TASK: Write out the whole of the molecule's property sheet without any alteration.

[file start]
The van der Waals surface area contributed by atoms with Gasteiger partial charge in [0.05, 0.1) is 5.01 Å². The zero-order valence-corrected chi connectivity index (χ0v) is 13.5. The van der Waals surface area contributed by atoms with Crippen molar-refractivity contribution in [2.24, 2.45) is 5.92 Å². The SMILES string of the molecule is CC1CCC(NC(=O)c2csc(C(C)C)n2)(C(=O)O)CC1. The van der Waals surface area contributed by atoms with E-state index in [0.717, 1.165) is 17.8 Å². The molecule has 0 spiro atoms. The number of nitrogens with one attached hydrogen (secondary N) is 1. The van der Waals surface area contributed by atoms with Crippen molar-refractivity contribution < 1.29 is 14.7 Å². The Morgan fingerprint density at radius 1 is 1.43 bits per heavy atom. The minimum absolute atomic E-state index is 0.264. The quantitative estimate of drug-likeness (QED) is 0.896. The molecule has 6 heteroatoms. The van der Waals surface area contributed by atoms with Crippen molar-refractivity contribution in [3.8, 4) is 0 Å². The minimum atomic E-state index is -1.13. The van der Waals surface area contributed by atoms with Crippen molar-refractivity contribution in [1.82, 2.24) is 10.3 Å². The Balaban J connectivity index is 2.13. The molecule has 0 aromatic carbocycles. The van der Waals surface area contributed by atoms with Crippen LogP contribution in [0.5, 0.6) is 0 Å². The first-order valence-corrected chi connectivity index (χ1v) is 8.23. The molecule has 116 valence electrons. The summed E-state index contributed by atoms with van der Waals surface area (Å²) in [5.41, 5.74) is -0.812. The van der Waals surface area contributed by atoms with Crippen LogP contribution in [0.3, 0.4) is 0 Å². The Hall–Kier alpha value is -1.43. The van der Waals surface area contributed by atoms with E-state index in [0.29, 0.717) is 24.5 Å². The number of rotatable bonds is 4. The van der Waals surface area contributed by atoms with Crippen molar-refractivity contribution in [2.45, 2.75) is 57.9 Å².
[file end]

The van der Waals surface area contributed by atoms with Gasteiger partial charge in [0.05, 0.1) is 5.01 Å². The zero-order valence-corrected chi connectivity index (χ0v) is 13.5. The van der Waals surface area contributed by atoms with Crippen molar-refractivity contribution in [2.24, 2.45) is 5.92 Å². The SMILES string of the molecule is CC1CCC(NC(=O)c2csc(C(C)C)n2)(C(=O)O)CC1. The van der Waals surface area contributed by atoms with E-state index in [0.717, 1.165) is 17.8 Å². The molecule has 0 spiro atoms. The number of nitrogens with one attached hydrogen (secondary N) is 1. The van der Waals surface area contributed by atoms with Crippen molar-refractivity contribution < 1.29 is 14.7 Å². The Morgan fingerprint density at radius 1 is 1.43 bits per heavy atom. The minimum absolute atomic E-state index is 0.264. The quantitative estimate of drug-likeness (QED) is 0.896. The molecule has 6 heteroatoms. The van der Waals surface area contributed by atoms with Crippen molar-refractivity contribution in [3.8, 4) is 0 Å². The minimum atomic E-state index is -1.13. The van der Waals surface area contributed by atoms with Crippen molar-refractivity contribution in [1.82, 2.24) is 10.3 Å². The Balaban J connectivity index is 2.13. The molecule has 0 aromatic carbocycles. The van der Waals surface area contributed by atoms with Crippen LogP contribution in [0.5, 0.6) is 0 Å². The first-order valence-corrected chi connectivity index (χ1v) is 8.23. The molecule has 116 valence electrons. The summed E-state index contributed by atoms with van der Waals surface area (Å²) in [5.41, 5.74) is -0.812. The van der Waals surface area contributed by atoms with Crippen LogP contribution in [0.3, 0.4) is 0 Å². The Hall–Kier alpha value is -1.43. The van der Waals surface area contributed by atoms with E-state index in [0.29, 0.717) is 24.5 Å². The number of rotatable bonds is 4. The van der Waals surface area contributed by atoms with Crippen molar-refractivity contribution in [2.45, 2.75) is 57.9 Å².